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regulatory crackdown not aimed at restricting private firms By Reuters


© Reuters. FILE PHOTO A sign that advertises Wall Street can be seen at the New York Stock Exchange in New York City (New York), U.S.A, July 19, 2021. REUTERS/Andrew Kelly/File Photo

By Norihiko Shirouzu and Scott Murdoch

BEIJING/HONG KONG (Reuters) – China’s sweeping regulatory crackdown of recent months does not aim to rein in the country’s private enterprises or decouple from the United States or international financial markets, a top Chinese regulatory official told Wall Street leaders last week.

Participants said that the measures are meant to enhance regulation of platforms for consumers, with a central role in promoting prosperity, or easing inequality. Fang Xinghai (China Securities Regulatory Commission) Vice Chairman stated these words at a private meeting.

Fang was quoted saying that he told the China-U.S. Financial Roundtable last Thursday, “I don’t think there is a government anywhere on the planet that is so positive and as focused as China.”

Fang stated, for instance, that Beijing is expected to approve an unprecedented number of initial public offerings. Two of the participants said Fang also suggested that the majority Chinese public companies would go public.

Fang and the CSRC did not respond immediately to Reuters’ requests for comment. Sources who were present at the meeting refused to identify themselves as they weren’t authorized to talk to media.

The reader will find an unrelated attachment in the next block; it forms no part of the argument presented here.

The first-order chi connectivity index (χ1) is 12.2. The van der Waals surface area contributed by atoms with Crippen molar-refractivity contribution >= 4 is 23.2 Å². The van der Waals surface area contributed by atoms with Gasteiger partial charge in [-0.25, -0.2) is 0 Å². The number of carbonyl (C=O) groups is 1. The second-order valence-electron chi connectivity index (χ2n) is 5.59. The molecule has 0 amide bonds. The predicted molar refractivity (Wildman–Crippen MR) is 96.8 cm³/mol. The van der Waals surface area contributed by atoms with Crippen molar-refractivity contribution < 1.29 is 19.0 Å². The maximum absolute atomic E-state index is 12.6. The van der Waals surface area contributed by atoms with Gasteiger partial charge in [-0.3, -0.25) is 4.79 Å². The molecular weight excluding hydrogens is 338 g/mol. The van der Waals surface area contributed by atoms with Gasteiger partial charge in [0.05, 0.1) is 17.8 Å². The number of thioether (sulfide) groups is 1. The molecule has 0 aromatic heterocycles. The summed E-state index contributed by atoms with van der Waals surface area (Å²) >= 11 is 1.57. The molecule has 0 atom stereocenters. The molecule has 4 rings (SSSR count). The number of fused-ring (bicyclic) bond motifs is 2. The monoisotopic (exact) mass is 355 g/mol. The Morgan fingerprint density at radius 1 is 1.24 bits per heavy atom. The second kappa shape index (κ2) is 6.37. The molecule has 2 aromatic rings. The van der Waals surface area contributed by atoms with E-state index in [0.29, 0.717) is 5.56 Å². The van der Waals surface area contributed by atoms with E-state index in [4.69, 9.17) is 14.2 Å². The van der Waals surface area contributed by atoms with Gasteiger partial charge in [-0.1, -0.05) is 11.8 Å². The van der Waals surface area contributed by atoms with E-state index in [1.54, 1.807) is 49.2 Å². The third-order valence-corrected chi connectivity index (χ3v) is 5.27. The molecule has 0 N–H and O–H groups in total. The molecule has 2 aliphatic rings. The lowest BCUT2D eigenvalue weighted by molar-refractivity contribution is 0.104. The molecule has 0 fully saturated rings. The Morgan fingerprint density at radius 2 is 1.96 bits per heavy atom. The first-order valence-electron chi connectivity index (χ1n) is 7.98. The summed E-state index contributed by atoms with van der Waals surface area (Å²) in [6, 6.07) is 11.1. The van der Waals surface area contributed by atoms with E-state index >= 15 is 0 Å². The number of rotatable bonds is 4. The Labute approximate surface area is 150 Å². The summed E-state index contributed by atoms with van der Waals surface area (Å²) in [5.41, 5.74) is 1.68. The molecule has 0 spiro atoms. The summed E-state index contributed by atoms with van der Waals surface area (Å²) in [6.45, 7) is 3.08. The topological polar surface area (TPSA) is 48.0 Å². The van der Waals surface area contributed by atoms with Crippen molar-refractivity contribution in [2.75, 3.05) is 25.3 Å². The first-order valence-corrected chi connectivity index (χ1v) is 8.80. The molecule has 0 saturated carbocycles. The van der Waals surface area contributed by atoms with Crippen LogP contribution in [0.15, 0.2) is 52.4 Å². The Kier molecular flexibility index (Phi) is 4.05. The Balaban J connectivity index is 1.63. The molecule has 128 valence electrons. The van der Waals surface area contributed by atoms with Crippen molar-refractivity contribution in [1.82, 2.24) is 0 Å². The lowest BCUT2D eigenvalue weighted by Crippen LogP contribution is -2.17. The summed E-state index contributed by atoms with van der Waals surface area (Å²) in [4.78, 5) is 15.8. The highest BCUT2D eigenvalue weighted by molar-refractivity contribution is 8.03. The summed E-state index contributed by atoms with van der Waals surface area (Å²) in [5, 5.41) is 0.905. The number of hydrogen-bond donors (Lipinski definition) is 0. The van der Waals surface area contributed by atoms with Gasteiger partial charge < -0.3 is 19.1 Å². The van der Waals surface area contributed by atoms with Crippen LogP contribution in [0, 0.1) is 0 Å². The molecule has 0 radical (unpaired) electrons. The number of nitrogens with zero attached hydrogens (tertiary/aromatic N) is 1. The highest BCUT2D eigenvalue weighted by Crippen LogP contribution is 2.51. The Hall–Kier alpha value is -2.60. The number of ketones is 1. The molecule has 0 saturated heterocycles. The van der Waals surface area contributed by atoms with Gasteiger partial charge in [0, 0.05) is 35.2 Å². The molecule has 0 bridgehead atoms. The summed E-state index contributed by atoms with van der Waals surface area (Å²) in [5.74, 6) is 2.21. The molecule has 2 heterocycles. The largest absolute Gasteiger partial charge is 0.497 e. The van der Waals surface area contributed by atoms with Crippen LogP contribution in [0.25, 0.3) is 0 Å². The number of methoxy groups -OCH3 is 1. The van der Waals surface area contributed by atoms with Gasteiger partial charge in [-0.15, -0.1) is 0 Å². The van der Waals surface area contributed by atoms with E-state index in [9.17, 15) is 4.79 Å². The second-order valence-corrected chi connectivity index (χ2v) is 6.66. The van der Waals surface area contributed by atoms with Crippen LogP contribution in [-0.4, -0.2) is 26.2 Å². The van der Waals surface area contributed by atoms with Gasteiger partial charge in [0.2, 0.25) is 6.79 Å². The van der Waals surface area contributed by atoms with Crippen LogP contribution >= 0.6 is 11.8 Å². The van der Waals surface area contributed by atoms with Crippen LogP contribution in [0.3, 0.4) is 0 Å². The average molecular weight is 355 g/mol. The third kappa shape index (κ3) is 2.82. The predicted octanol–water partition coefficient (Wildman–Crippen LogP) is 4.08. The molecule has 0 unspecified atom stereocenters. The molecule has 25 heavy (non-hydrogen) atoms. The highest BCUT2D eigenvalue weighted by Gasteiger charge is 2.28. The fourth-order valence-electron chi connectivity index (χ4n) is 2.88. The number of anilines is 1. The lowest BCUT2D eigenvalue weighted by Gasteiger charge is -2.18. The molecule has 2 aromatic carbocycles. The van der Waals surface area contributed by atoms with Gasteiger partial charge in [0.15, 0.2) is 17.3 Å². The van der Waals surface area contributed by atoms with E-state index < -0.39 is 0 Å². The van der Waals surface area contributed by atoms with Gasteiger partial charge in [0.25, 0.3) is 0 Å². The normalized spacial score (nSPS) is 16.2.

The attendees said Fang’s remarks at the close of his presentation addressed China’s unprecedented regulatory crackdown, which has wiped billions of dollars in market value off some of the country’s best-known private firms and has weighed on foreign investor sentiment.

Bloomberg News reported on Saturday that the CSRC defended its crackdown on various industries during the roundtable meeting with Wall Street executives.


China accelerated the pace of opening up its multi-trillion dollar financial sector to U.S. firms in recent years, after years of lobbying by Wall Street firms for better access, even as Sino-U.S. tensions rose on issues from trade to geopolitics.

Foreign investors are concerned about Beijing’s bold new policy changes, including its crackdowns of internet companies, for profit education and excesses in the property markets, as well their “common prosperity” wealth-sharing drive that aims to alleviate inequality.

In recent weeks, officials and state media tried to soothe markets.

China’s Vice Premier Liu He told a forum early this month that the government’s policies and guidelines would keep supporting the private sector.

Fang’s comments last week, which he is also president of the CUFR was well received by the Wall Street crowd.

They listened carefully to Fang’s speech and many of them were satisfied, said one participant, who was referring to Wall Street executives.

According to people familiar with the discussion, around 35 persons attended the meeting via virtual conference call. This included leaders from top Wall Street companies.

The CUFR was established amid escalating tensions among the two largest economies of the world in 2018. It last met virtually in October 2020, after having previously met twice in person in 2018 before the coronavirus epidemic.

The meeting last week lasted for three-and-a-half-hours, and discussed ideas for further opening and developing financial markets and creating a level playing field between domestic and foreign entities in the world’s second-largest economy.